TrunkSpace: As you sort of look over your career as a whole, and you look at the library of music that you created, is there one period or era of the band that holds the most charm? Is there any nostalgia value with any of it?
Lucas: No. I’m not too big on nostalgia, and I kinda think it’s a waste of time. The thing you should always be doing is trying to get better, and keep trying to maintain a standard by which you think you should be working from, and just falling back on old bullshit is not really that interesting to me.
TrunkSpace: Where do you feel like you’ve improved the most as a musician – as a lyricist, as a songwriter, etc. – over the course of your career?
Lucas: Sometimes I like the sound of my voice better, maybe, and sometimes I listen to those old records and I’m like, “That sounds like a child.” I don’t know. That’s another thing that I’m not too interested in analyzing. I can’t really work that way. It’s not my job to say. I just have to try to do good work without thinking, without overthinking it, as well. Sometimes people make moves that call attention to themselves, and that doesn’t always work. Sometimes it works, but sometimes it’s just not a good move.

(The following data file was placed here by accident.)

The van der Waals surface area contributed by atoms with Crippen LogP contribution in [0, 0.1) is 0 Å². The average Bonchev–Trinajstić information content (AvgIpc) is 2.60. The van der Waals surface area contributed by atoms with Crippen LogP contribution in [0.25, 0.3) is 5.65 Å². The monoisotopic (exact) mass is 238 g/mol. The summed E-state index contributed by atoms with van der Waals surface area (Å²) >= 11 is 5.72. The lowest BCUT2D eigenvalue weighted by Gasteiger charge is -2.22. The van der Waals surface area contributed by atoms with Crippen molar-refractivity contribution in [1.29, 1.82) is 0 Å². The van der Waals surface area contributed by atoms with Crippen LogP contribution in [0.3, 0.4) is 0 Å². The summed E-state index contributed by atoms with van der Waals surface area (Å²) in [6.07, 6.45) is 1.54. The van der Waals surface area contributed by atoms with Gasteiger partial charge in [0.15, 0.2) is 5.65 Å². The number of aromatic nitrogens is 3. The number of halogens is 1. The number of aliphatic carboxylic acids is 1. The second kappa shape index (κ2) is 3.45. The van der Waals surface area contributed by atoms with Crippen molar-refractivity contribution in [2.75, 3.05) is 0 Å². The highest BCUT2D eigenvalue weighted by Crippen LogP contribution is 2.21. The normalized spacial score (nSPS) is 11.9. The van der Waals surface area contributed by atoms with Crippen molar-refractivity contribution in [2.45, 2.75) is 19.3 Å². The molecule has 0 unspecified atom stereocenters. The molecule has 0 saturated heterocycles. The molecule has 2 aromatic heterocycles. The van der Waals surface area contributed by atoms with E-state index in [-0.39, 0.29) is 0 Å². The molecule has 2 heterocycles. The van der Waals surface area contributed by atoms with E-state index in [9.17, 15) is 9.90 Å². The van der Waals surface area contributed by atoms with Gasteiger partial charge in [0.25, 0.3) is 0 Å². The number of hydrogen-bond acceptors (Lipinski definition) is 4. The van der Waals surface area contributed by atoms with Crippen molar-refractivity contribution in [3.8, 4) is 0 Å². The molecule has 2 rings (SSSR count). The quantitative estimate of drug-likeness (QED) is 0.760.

TrunkSpace: Does that put you in position, as a creative person, to always be moving forward? Are you of the mindset that when something’s done, a new album, you’re already moving onto the next one?
Lucas: Well, not really. I feel like what I have to do is, once you make a record, I need time to charge my batteries. I need time to just go out and do things, and just consume, take things in, and then hopefully something comes out. We don’t really leave a lot when we makes records. We don’t leave a lot for next time, so there’s always that feeling of, “Well, that’s it. I don’t know where the next record’s gonna come from,” so I think that’s a good way to be. But then you do have to give yourself time to come up with something that you feel interested in, and you want to chase.